Clinical review: The impact of noise on patients' sleep and the effectiveness of noise reduction strategies in intensive care units
1 School of Architecture, University of Sheffield, Western Bank, Sheffield S10 2TN, UK
2 Sheffield Teaching Hospitals NHS Foundations Trust, Royal Hallamshire Hospital, Glossop Road, Sheffield S10 2JF, UK
Critical Care 2009, 13:208 doi:10.1186/cc7154
See related commentary by Bosma and Ranieri, http://ccforum.com/content/13/3/151Published: 9 March 2009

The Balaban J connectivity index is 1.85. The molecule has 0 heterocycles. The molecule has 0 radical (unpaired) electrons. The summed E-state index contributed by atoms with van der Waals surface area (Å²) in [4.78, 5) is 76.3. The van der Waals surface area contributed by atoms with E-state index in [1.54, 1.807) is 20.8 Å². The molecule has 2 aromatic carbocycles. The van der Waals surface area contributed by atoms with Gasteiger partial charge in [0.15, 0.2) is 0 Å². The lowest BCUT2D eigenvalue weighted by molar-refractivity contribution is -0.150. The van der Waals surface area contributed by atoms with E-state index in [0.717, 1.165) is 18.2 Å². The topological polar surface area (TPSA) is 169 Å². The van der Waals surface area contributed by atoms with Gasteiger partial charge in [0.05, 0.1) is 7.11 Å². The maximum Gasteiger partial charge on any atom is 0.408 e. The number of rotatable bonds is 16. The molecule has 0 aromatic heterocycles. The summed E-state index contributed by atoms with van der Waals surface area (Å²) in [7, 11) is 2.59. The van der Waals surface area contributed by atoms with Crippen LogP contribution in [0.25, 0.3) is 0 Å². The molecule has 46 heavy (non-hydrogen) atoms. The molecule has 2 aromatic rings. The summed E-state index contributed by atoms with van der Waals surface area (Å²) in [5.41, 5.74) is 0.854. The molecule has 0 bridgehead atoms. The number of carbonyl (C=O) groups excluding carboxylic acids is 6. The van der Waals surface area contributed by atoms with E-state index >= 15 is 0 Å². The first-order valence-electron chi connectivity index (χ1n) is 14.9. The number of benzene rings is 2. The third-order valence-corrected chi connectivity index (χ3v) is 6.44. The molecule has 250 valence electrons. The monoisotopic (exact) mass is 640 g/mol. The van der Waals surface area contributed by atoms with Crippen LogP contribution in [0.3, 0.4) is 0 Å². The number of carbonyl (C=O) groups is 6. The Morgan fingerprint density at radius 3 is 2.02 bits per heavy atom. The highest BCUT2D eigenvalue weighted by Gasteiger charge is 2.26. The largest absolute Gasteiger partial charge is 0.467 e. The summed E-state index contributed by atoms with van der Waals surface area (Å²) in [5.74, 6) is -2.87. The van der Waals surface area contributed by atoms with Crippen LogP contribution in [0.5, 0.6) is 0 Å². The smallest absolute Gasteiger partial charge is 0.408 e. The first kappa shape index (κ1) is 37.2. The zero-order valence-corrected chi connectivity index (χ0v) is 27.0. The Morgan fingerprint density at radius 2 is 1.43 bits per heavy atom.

Excessive noise is becoming a significant problem for intensive care units (ICUs). This paper first reviews the impact of noise on patients' sleep in ICUs. Five previous studies have demonstrated such impacts, whereas six other studies have shown other factors to be more important. Staff conversation and alarms are generally regarded as the most disturbing noises for patients' sleep in ICUs. Most research in this area has focused purely on noise level, but work has been very limited on the relationships between sleep quality and other acoustic parameters, including spectrum and reverberation time. Sound-absorbing treatment is a relatively effective noise reduction strategy, whereas sound masking appears to be the most effective technique for improving sleep. For future research, there should be close collaboration between medical researchers and acousticians.